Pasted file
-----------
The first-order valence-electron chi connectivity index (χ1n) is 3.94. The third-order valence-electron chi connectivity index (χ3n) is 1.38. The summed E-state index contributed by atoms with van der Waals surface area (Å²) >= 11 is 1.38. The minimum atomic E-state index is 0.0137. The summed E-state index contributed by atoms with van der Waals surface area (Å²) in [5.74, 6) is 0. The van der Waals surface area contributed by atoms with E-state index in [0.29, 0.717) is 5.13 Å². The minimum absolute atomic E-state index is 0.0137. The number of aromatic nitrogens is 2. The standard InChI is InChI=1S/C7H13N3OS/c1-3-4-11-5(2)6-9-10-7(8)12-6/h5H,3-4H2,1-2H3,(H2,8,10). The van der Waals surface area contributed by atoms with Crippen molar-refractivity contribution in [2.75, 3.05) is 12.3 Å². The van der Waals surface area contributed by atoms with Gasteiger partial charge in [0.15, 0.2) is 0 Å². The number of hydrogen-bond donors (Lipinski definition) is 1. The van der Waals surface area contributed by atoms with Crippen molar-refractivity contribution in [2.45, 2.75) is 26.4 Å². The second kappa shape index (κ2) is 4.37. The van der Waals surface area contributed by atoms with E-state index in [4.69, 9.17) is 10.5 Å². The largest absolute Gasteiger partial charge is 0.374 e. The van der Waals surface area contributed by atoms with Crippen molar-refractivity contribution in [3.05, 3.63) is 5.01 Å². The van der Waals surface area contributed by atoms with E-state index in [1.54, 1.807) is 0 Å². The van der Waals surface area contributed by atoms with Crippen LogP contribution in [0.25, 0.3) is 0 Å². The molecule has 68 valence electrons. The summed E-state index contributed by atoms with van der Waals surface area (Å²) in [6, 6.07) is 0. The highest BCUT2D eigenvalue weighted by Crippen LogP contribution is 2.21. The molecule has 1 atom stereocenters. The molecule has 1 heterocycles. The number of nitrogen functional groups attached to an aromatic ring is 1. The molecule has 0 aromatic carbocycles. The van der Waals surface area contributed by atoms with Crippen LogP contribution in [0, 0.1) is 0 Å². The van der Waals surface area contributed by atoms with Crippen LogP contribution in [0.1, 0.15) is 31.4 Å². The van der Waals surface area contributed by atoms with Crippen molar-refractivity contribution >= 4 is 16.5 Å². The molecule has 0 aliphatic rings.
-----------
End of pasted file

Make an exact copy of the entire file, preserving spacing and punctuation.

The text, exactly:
The first-order valence-electron chi connectivity index (χ1n) is 3.94. The third-order valence-electron chi connectivity index (χ3n) is 1.38. The summed E-state index contributed by atoms with van der Waals surface area (Å²) >= 11 is 1.38. The minimum atomic E-state index is 0.0137. The summed E-state index contributed by atoms with van der Waals surface area (Å²) in [5.74, 6) is 0. The van der Waals surface area contributed by atoms with E-state index in [0.29, 0.717) is 5.13 Å². The minimum absolute atomic E-state index is 0.0137. The number of aromatic nitrogens is 2. The standard InChI is InChI=1S/C7H13N3OS/c1-3-4-11-5(2)6-9-10-7(8)12-6/h5H,3-4H2,1-2H3,(H2,8,10). The van der Waals surface area contributed by atoms with Crippen molar-refractivity contribution in [2.75, 3.05) is 12.3 Å². The van der Waals surface area contributed by atoms with Gasteiger partial charge in [0.15, 0.2) is 0 Å². The number of hydrogen-bond donors (Lipinski definition) is 1. The van der Waals surface area contributed by atoms with Crippen molar-refractivity contribution in [2.45, 2.75) is 26.4 Å². The second kappa shape index (κ2) is 4.37. The van der Waals surface area contributed by atoms with E-state index in [4.69, 9.17) is 10.5 Å². The largest absolute Gasteiger partial charge is 0.374 e. The van der Waals surface area contributed by atoms with Crippen molar-refractivity contribution in [3.05, 3.63) is 5.01 Å². The van der Waals surface area contributed by atoms with E-state index in [1.54, 1.807) is 0 Å². The van der Waals surface area contributed by atoms with Crippen LogP contribution in [0.25, 0.3) is 0 Å². The molecule has 68 valence electrons. The summed E-state index contributed by atoms with van der Waals surface area (Å²) in [6, 6.07) is 0. The highest BCUT2D eigenvalue weighted by Crippen LogP contribution is 2.21. The molecule has 1 atom stereocenters. The molecule has 1 heterocycles. The number of nitrogen functional groups attached to an aromatic ring is 1. The molecule has 0 aromatic carbocycles. The van der Waals surface area contributed by atoms with Crippen LogP contribution in [0, 0.1) is 0 Å². The van der Waals surface area contributed by atoms with Crippen LogP contribution in [0.1, 0.15) is 31.4 Å². The van der Waals surface area contributed by atoms with Crippen molar-refractivity contribution >= 4 is 16.5 Å². The molecule has 0 aliphatic rings.